Students enrolled in biological and agricultural engineering, regardless of option, may participate in the natural resources and environmental sciences secondary major. Courses used for the secondary major may also be used for completing regular graduation requirements. Details are found in the Natural Resources and Environmental Sciences section of this catalog.

Biological option

Biological systems range in size from cells to complex groups of living organisms. Biological engineers work with these systems in areas that include biomaterials, bioinstrumentation, biological systems modeling, bioremediation, food and fiber processing, and energy from biological products. The biological option fulfills the requirements for a BS in biological and agricultural engineering while providing students with the flexibility to receive a strong “biological” emphasis in their engineering program. Course selections also provide students with the option of a biology minor, or they can opt to meet the requirements for a pre-medical or pre-veterinary program. Graduates in this program area can pursue careers and/or additional studies in fields such as environmental engineering, biological systems engineering, biomedical engineering, food process engineering, medicine, natural resources, and related areas.

Machinery option

Many biological and agricultural engineers design, test, and evaluate the machines used in agriculture, construction, and related off-highway industries. The machinery option provides graduates with the analytical tools needed to develop machines that reduce the cost of production for both traditional and new crops, while operating within environmental and energy constraints. This option includes courses that emphasize mechanical design as well as the interaction of machines with soil and plant materials. Related technologies such as fluid power, instrumentation, and electronic controls are also included in this option.

Agricultural technology management

Description and curriculum outline are listed in the College of Agriculture section of this catalog.

Curriculum in biological and agricultural engineering (BAE)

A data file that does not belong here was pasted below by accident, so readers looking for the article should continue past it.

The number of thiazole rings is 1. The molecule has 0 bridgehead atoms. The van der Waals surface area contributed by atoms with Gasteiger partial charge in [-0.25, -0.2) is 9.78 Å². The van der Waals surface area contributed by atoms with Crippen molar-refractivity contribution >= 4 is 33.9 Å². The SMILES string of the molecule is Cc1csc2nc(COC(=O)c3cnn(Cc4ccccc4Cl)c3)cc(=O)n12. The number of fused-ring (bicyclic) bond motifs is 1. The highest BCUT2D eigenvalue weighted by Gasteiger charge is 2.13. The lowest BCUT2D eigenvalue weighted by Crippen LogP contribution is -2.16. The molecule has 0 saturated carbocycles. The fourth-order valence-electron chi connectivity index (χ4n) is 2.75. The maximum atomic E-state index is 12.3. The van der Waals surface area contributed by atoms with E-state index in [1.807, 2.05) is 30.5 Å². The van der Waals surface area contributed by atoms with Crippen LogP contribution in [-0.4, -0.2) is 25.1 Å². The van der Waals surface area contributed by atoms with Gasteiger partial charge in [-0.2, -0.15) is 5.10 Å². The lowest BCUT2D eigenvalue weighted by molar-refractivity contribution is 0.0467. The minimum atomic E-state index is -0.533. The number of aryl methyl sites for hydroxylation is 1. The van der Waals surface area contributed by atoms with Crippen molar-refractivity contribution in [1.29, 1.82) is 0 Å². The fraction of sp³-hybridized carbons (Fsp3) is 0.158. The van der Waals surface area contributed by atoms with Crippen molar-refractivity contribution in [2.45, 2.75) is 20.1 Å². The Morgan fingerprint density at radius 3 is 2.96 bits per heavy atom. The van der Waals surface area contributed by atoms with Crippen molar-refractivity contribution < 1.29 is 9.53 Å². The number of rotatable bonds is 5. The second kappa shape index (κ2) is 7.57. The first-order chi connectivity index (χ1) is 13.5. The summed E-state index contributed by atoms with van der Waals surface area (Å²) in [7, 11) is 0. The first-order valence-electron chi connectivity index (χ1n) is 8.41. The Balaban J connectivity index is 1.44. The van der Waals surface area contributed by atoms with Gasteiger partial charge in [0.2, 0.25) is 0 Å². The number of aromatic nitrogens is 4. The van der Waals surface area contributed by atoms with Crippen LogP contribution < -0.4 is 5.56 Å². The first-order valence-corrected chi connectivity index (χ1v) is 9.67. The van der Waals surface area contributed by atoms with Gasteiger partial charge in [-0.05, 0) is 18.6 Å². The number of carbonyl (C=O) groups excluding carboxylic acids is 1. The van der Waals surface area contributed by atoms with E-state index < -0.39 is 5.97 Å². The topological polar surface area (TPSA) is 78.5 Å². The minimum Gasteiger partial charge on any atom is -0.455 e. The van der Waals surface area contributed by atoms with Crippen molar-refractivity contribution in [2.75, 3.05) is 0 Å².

Bachelor of science in biological and agricultural engineering

130 hours required for graduation

Accredited by the Engineering Accreditation Commission of the Accreditation Board for Engineering and Technology, 111 Market Place, Suite 1050, Baltimore, MD 21202-4012. 410-347-7700

General option
Freshman
Fall semester
CHM 210Chemistry I4
MATH 220Analytic Geometry and Calculus I4
SPCH 105Public Speaking 1A2
BAE 200Introduction to Biological and Agricultural Engineering Technology2
ECON 110Principles of Macroeconomics3
DEN 015New Student Orientation Seminar
BAE 020Engineering Assembly
15
 
Spring semester
MATH 221Analytic Geometry and Calculus II4
ENGL 100Expository Writing Ic3
CHM 230Chemistry II4
BIOL 198Principles of Biology4
BAE 020Engineering Assembly
15
 
Sophomore
Fall semester
MATH 222Analytic Geometry and Calculus III4
PHYS 213Engineering Physics I5
ME 212Engineering Graphics I2
BAE 350Agricultural Machinery Systems2
BAE 351Agricultural Machinery Systems Lab1
Humanities or social science electivesa3
BAE 020Engineering Assembly
17
 
Spring semester
MATH 240Elementary Differential Equations4
PHYS 214Engineering Physics II5
BAE 500Properties of Biological Materials2
CE 333Statics3
DEN 325Introduction to Personal and Professional Development1
CIS 209C Programming for Engineers3
BAE 020Engineering Assembly
18
 
Junior
Fall semester
CE 533Mechanics of Materials3
ME 512Dynamics3
CHM 350General Organic Chemistry3